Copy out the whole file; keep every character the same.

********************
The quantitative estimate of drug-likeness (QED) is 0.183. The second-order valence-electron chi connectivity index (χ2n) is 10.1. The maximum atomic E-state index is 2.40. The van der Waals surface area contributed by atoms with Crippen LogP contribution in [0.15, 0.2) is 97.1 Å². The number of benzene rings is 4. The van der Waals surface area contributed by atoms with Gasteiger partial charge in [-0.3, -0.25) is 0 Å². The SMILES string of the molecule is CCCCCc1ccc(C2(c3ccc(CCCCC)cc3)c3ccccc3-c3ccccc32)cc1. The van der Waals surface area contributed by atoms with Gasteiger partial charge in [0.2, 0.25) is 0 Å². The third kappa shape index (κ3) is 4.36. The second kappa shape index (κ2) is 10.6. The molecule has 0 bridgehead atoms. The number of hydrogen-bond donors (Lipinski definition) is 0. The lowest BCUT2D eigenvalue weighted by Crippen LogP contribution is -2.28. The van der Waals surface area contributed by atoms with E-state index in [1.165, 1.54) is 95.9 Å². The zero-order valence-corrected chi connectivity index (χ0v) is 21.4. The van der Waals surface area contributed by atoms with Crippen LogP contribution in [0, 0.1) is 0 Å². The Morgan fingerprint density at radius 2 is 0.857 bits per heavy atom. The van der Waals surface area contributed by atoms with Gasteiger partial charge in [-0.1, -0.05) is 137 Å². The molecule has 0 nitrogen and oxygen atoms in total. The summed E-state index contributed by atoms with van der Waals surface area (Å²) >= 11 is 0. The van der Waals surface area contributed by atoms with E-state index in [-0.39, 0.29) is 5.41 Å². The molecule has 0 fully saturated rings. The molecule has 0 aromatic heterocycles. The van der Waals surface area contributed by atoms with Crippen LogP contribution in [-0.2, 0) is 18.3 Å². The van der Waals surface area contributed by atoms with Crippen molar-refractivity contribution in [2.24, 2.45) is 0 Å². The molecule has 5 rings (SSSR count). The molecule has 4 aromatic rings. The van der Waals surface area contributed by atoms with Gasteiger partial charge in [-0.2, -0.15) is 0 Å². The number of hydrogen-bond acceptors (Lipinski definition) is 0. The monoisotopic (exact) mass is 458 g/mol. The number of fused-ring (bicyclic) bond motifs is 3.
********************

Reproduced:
The quantitative estimate of drug-likeness (QED) is 0.183. The second-order valence-electron chi connectivity index (χ2n) is 10.1. The maximum atomic E-state index is 2.40. The van der Waals surface area contributed by atoms with Crippen LogP contribution in [0.15, 0.2) is 97.1 Å². The number of benzene rings is 4. The van der Waals surface area contributed by atoms with Gasteiger partial charge in [-0.3, -0.25) is 0 Å². The SMILES string of the molecule is CCCCCc1ccc(C2(c3ccc(CCCCC)cc3)c3ccccc3-c3ccccc32)cc1. The van der Waals surface area contributed by atoms with Gasteiger partial charge in [0.2, 0.25) is 0 Å². The third kappa shape index (κ3) is 4.36. The second kappa shape index (κ2) is 10.6. The molecule has 0 bridgehead atoms. The number of hydrogen-bond donors (Lipinski definition) is 0. The lowest BCUT2D eigenvalue weighted by Crippen LogP contribution is -2.28. The van der Waals surface area contributed by atoms with E-state index in [1.165, 1.54) is 95.9 Å². The zero-order valence-corrected chi connectivity index (χ0v) is 21.4. The van der Waals surface area contributed by atoms with Crippen LogP contribution in [0, 0.1) is 0 Å². The Morgan fingerprint density at radius 2 is 0.857 bits per heavy atom. The van der Waals surface area contributed by atoms with Gasteiger partial charge in [-0.1, -0.05) is 137 Å². The molecule has 0 nitrogen and oxygen atoms in total. The summed E-state index contributed by atoms with van der Waals surface area (Å²) >= 11 is 0. The van der Waals surface area contributed by atoms with E-state index in [-0.39, 0.29) is 5.41 Å². The molecule has 0 fully saturated rings. The molecule has 0 aromatic heterocycles. The van der Waals surface area contributed by atoms with Crippen LogP contribution in [-0.2, 0) is 18.3 Å². The van der Waals surface area contributed by atoms with Crippen molar-refractivity contribution in [2.24, 2.45) is 0 Å². The molecule has 5 rings (SSSR count). The molecule has 4 aromatic rings. The van der Waals surface area contributed by atoms with Gasteiger partial charge in [-0.2, -0.15) is 0 Å². The number of hydrogen-bond acceptors (Lipinski definition) is 0. The monoisotopic (exact) mass is 458 g/mol. The number of fused-ring (bicyclic) bond motifs is 3.